I see a lot of threads about poor NAS performance, so I'd just like to add my $0.02 to the discussion - hopefully it will be of use to somebody.
When attempting to optimize the speed of your home network, the problem is more often than not with the infrastructure, not with the NAS itself (in my experience). A (data) chain is only as strong as its weakest link, so it can be useful to systematically analyze your network in order to locate the bottleneck.
The typical causes for poor performance are (in no particular order):
1) Switches and routers
3) Hard drivesSwitches and routers
A transfer speed of around 11-12 MB/s is somewhat of a "magic number", as that is the top speed of a 100 mbit connection. This could indicate that you have a "fast ethernet" switch somewhere in your network, i.e. not a gigabit switch. Also, most consumer routers contain a 4-port switch, and many of these are limited to 100 mbit. It could also be useful to spend a little more $$$ for a high quality managed switch - I am personally very happy with my HP ProCurve 1810G switch.CablesCable quality matters!
If you have a poorly shielded ethernet cable somewhere, the two nodes connected by that cable will automatically downgrade themselves to 100BASETX, i.e. 100 mbit. This is from personal experience, as my Mac mini connected to a D-Link gigabit switch reported a 100 mbit connection, and it was all due to a dodgy ethernet cable. When I switched to a brand new 2m cat6 cable, the connection automatically jumped to gigabit speed. Try to use at least cat5e cables everywhere, or preferably cat6 cables. And don't buy the cheapest you can find! Hard drives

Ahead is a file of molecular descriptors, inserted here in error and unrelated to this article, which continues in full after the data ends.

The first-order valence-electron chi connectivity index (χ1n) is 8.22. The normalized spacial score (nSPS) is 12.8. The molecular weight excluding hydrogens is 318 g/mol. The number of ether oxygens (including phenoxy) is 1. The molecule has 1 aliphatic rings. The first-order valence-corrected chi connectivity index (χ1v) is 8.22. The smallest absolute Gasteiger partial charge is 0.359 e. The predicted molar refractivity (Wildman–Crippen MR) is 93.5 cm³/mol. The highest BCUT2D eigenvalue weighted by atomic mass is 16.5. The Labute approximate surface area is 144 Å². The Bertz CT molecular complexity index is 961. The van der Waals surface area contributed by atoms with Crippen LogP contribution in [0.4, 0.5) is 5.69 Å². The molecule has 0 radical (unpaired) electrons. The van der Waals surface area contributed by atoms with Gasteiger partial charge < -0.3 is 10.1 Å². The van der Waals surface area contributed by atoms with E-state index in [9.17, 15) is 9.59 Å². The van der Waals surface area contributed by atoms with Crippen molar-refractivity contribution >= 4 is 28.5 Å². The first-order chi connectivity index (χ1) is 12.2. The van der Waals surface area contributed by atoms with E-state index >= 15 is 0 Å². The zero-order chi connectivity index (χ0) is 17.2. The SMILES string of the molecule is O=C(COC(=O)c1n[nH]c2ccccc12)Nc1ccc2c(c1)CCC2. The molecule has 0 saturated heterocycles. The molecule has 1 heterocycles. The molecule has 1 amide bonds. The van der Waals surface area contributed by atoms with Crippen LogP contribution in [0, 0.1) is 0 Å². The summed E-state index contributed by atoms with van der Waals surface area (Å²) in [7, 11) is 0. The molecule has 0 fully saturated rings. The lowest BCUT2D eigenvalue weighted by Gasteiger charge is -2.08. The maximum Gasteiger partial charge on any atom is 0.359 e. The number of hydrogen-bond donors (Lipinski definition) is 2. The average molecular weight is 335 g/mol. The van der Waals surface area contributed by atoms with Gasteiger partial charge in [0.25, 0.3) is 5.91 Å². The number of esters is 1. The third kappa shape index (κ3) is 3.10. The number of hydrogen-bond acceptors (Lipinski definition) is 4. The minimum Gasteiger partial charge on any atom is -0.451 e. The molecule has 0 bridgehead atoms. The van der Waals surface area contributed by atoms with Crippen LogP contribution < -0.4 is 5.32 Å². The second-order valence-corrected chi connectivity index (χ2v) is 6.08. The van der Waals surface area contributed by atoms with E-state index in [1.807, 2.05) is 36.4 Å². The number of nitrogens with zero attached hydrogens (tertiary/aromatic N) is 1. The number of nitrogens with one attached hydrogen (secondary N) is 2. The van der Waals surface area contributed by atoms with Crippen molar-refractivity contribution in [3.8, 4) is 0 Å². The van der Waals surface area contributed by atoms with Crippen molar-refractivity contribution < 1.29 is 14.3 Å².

Mechanical hard drives vary wildly in what kind of sustained speed they can deliver, and they do somewhat degrade with age. Even if your NAS is populated using brand new 7200 rpm drives (which it ideally should be), the limiting factor could still be that old and fragmented 5400 rpm drive sitting in your PC. Consider using a benchmarking tool to test each hard drive in isolation. Slow transfers due to hard drives are typically more evident when copying lots of small files, less so when tranferring one very large file. If max performance is key, having one or more SSD drives in your PC(s) will ofc be extremely useful.
Finally, I suspect Synology is "cheating" a bit when it comes to official max transfer speeds of their NAS products. Well, maybe not cheating - but at least these figures are achieved under optimal conditions. This probably includes using very fast SSD drives and link aggregation, and also a performance oriented RAID configuration - typically one that involves striping, like RAID 0 or RAID 10. Example:
My 1812+ is reported to have a max write speed of around 194 MB/s, but I've been unable to replicate this result myself - even using dual link aggregation and multiple transfers from fast hard drives (one of which is an SSD with a read speed of around 275 MB/s). The best I've been able to achieve is around 132 MB/s, and to get more I believe I would have to change my RAID type to something like RAID 10 (currently using SHR).